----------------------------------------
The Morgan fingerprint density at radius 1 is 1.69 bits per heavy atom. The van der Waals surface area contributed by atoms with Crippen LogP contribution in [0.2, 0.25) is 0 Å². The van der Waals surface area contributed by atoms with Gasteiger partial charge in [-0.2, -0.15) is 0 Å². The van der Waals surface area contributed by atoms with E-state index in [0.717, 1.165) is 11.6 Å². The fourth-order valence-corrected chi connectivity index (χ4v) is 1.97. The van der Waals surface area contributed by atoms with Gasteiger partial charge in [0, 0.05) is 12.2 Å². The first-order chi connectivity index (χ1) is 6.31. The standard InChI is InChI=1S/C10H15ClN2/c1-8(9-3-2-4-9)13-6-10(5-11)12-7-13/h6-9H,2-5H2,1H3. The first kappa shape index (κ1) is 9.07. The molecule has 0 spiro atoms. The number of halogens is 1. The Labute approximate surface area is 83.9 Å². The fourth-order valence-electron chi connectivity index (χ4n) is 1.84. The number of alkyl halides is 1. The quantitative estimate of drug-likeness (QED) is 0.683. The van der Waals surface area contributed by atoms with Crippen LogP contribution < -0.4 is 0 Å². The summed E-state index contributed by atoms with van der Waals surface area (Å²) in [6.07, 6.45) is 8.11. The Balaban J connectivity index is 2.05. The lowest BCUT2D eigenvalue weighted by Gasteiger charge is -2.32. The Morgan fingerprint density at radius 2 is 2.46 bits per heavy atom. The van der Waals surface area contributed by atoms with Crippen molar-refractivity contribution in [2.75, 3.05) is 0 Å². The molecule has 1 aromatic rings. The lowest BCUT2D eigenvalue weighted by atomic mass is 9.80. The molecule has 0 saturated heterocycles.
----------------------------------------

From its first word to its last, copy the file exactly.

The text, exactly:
The Morgan fingerprint density at radius 1 is 1.69 bits per heavy atom. The van der Waals surface area contributed by atoms with Crippen LogP contribution in [0.2, 0.25) is 0 Å². The van der Waals surface area contributed by atoms with Gasteiger partial charge in [-0.2, -0.15) is 0 Å². The van der Waals surface area contributed by atoms with E-state index in [0.717, 1.165) is 11.6 Å². The fourth-order valence-corrected chi connectivity index (χ4v) is 1.97. The van der Waals surface area contributed by atoms with Gasteiger partial charge in [0, 0.05) is 12.2 Å². The first-order chi connectivity index (χ1) is 6.31. The standard InChI is InChI=1S/C10H15ClN2/c1-8(9-3-2-4-9)13-6-10(5-11)12-7-13/h6-9H,2-5H2,1H3. The first kappa shape index (κ1) is 9.07. The molecule has 0 spiro atoms. The number of halogens is 1. The Labute approximate surface area is 83.9 Å². The fourth-order valence-electron chi connectivity index (χ4n) is 1.84. The number of alkyl halides is 1. The quantitative estimate of drug-likeness (QED) is 0.683. The van der Waals surface area contributed by atoms with Crippen LogP contribution < -0.4 is 0 Å². The summed E-state index contributed by atoms with van der Waals surface area (Å²) in [6.07, 6.45) is 8.11. The Balaban J connectivity index is 2.05. The lowest BCUT2D eigenvalue weighted by Gasteiger charge is -2.32. The Morgan fingerprint density at radius 2 is 2.46 bits per heavy atom. The van der Waals surface area contributed by atoms with Crippen molar-refractivity contribution in [2.75, 3.05) is 0 Å². The molecule has 1 aromatic rings. The lowest BCUT2D eigenvalue weighted by atomic mass is 9.80. The molecule has 0 saturated heterocycles.